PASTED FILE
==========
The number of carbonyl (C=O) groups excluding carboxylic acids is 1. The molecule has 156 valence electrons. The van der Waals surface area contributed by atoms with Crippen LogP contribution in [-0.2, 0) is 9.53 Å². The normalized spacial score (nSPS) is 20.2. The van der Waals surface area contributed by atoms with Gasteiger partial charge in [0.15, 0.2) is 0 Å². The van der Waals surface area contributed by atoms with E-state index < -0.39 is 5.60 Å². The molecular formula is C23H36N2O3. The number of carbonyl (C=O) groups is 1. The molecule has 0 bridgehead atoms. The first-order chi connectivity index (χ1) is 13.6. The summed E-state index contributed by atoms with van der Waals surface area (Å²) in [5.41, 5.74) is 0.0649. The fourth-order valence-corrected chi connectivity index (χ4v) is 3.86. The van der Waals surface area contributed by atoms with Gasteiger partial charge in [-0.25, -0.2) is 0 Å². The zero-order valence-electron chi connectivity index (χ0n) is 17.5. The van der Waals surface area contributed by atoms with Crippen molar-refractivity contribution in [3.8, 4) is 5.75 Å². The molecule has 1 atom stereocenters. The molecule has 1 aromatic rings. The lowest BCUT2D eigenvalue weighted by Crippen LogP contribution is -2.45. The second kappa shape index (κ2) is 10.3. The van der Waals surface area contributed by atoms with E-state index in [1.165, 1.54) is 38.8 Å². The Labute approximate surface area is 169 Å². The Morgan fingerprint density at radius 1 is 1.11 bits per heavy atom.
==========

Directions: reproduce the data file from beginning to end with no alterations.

The number of carbonyl (C=O) groups excluding carboxylic acids is 1. The molecule has 156 valence electrons. The van der Waals surface area contributed by atoms with Crippen LogP contribution in [-0.2, 0) is 9.53 Å². The normalized spacial score (nSPS) is 20.2. The van der Waals surface area contributed by atoms with Gasteiger partial charge in [0.15, 0.2) is 0 Å². The van der Waals surface area contributed by atoms with E-state index < -0.39 is 5.60 Å². The molecular formula is C23H36N2O3. The number of carbonyl (C=O) groups is 1. The molecule has 0 bridgehead atoms. The first-order chi connectivity index (χ1) is 13.6. The summed E-state index contributed by atoms with van der Waals surface area (Å²) in [5.41, 5.74) is 0.0649. The fourth-order valence-corrected chi connectivity index (χ4v) is 3.86. The van der Waals surface area contributed by atoms with Gasteiger partial charge in [-0.25, -0.2) is 0 Å². The zero-order valence-electron chi connectivity index (χ0n) is 17.5. The van der Waals surface area contributed by atoms with Crippen molar-refractivity contribution in [3.8, 4) is 5.75 Å². The molecule has 1 atom stereocenters. The molecule has 1 aromatic rings. The lowest BCUT2D eigenvalue weighted by Crippen LogP contribution is -2.45. The second kappa shape index (κ2) is 10.3. The van der Waals surface area contributed by atoms with E-state index in [1.165, 1.54) is 38.8 Å². The Labute approximate surface area is 169 Å². The Morgan fingerprint density at radius 1 is 1.11 bits per heavy atom.